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Transforming stage play for TV proved daunting for playwright Kushner

Sunday, December 07, 2003

By Rob Owen, Pittsburgh Post-Gazette

HOLLYWOOD -- The epic, two-part early '90s stage play "Angels in America" comes to HBO tonight as a six-hour miniseries, written for the screen by Tony Kushner, the playwright responsible for the Tony- and Pulitzer-winning stage version.

 
 

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Directed by Mike Nichols ("Catch-22," "Silkwood," "Working Girl"), the first three hours, "Millennium Approaches," premiere at 8 tonight, followed by the concluding three hours, "Perestroika," next Sunday.

"Angels" follows multiple characters in 1985-86 dealing with the onset of the AIDS epidemic in the gay community. Roy Cohn (Al Pacino) has the disease but insists he's being treated for liver cancer. His protege Joe Pitt (Patrick Wilson) is a closeted gay Mormon whose emotional coldness unbalances his wife, Harper (Mary-Louise Parker), who takes refuge in Valium. The central couple is AIDS-infected Prior Walter (Justin Kirk) and his unsupportive boyfriend, Louis (Ben Shenkman).

Several of the actors play multiple roles, including Meryl Streep, whose largest part is that of Joe Pitt's mother, and Emma Thompson, who plays both a nurse and an angel.

Kushner said writing the script for the "Angels" miniseries marked his first attempt at a screenplay, and it came in 90 minutes shorter than the stage version. With the help of director Nichols, he made the most changes to "Perestroika," changes he refused to pinpoint at an HBO press conference in July, but he said they will be incorporated into the play the next time it's published.

"There's one scene -- I don't want to say which one it was, because I don't want everybody to sort of pay special attention to it -- but if you compare the [play's] script and the film, you can actually figure it out," Kushner said. "It's just a scene that had never really, really worked on stage."

Adapting the play at all proved a challenge. At one point, Kushner said, director Robert Altman attempted to make it into a big-screen movie, but neither he nor Kushner felt that the adaptation worked, so it was abandoned.

"There's kind of an automatic thing that happens when you have a successful play; it's sort of immediately purchased by someone in Hollywood and turned into a film," Kushner said. "It just seemed silly to resist that originally, and then it didn't happen and I sort of gave up on the idea and I felt fine about it not being translated into film."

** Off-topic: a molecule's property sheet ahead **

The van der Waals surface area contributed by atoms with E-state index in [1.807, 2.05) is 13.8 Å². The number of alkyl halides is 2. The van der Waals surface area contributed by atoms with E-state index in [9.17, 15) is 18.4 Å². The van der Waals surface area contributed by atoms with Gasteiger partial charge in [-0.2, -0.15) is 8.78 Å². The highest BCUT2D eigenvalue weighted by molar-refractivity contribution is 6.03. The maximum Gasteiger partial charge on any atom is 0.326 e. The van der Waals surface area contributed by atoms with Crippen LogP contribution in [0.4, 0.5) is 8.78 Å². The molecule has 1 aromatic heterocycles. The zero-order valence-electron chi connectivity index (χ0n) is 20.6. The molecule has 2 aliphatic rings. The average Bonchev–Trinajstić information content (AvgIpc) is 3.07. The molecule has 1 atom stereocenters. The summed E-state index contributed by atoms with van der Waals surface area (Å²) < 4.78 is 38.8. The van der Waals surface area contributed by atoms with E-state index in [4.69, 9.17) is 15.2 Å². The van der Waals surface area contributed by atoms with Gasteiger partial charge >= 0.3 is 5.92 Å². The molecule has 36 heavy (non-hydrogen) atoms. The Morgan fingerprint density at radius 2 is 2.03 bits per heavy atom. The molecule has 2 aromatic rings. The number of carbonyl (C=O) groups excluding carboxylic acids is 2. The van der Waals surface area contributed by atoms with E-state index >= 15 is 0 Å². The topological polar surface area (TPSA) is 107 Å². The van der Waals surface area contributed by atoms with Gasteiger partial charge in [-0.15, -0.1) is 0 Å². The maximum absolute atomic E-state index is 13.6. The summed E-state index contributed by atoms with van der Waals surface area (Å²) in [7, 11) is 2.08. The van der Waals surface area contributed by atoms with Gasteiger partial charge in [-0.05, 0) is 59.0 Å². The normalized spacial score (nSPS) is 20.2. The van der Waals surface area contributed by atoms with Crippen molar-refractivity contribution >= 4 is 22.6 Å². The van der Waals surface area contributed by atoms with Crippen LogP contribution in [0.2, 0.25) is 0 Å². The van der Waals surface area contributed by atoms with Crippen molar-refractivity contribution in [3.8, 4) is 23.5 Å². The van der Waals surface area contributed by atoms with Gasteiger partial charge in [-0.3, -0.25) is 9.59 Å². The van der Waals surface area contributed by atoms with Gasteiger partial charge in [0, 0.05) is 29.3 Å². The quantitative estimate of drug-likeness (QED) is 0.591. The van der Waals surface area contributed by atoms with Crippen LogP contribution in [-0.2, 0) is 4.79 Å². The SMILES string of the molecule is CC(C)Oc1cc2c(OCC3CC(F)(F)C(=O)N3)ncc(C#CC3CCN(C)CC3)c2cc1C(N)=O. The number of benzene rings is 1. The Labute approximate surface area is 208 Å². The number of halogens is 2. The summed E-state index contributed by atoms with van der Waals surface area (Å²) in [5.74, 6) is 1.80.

Now that it has been filmed and will be seen by a wider audience on television than would have seen it on stage, Kushner said he's "terrified."

"I'm used to thinking on a sort of theater scale," he said. "Thousands of people saw the play, probably hundreds of thousands by now. But the idea that at one moment a few million might be watching ... I just put my fingers in my ears and hum to myself when that's being discussed.

"The fact that it's on television preserves the kind of intimacy [it had on stage]. And the relationship between the televised event and the audience is a very intimate one, and that returns it to something that I'm familiar with, because theater is an art about intimacy. I'd be much more frightened if it was in IMAX."

Acclaimed actors Pacino and Streep had never worked on a project together before "Angels." Pacino said he always liked the stage play, and appearing in the film version appealed to him mostly because of the opportunity to work with Kushner's words.

"There's a language of film, which I guess has more to do with naturalism, and it's easier to improvise in movies because hopefully, if you improvise and it works, it will be on film. If it doesn't, they can just discard it," Pacino said. "But with Tony's work, it's so profound and the rhythm and iambic of the words are necessary to bring off the feeling of it and the idea of it, that you really have to know the words. You have to be able to absorb them in such a way that you can release them without having to think about learning them while you're doing it."

With medical advances in AIDS treatment in the past decade, "Angels" might seem out of step with the times, but Kushner said it was always intended as a look back at a specific era. He said "Angels" was written in the late '80s and was always meant to be set in 1985 and 1986.

"The play has always been about a very specific historical period," he said. "It describes a period ... that has long since gone."

If watching "Angels" in three-hour chunks is too much of a time commitment, HBO will make each hour available individually.

HBO will air "Millennium Approaches" spread over three nights at 8 p.m. tomorrow, Tuesday and Wednesday. "Perestroika" will air individually at 8 p.m. Dec. 15, 16 and 17. For additional air dates and times, visit www.hbo.com.

Nichols said producers worked with HBO to devise a schedule for airing "Angels," but he and the cast members do have a preference.

"I think you should pack as much as you can into one [viewing]," Streep said. "I think you should watch three hours and then watch three hours. There is an ideal way because the characters do make a journey."


TV Editor Rob Owen can be reached at rowen@post-gazette.com or 412-263-2582. Post questions or comments to www.post-gazette.com/tv under TV Forum.

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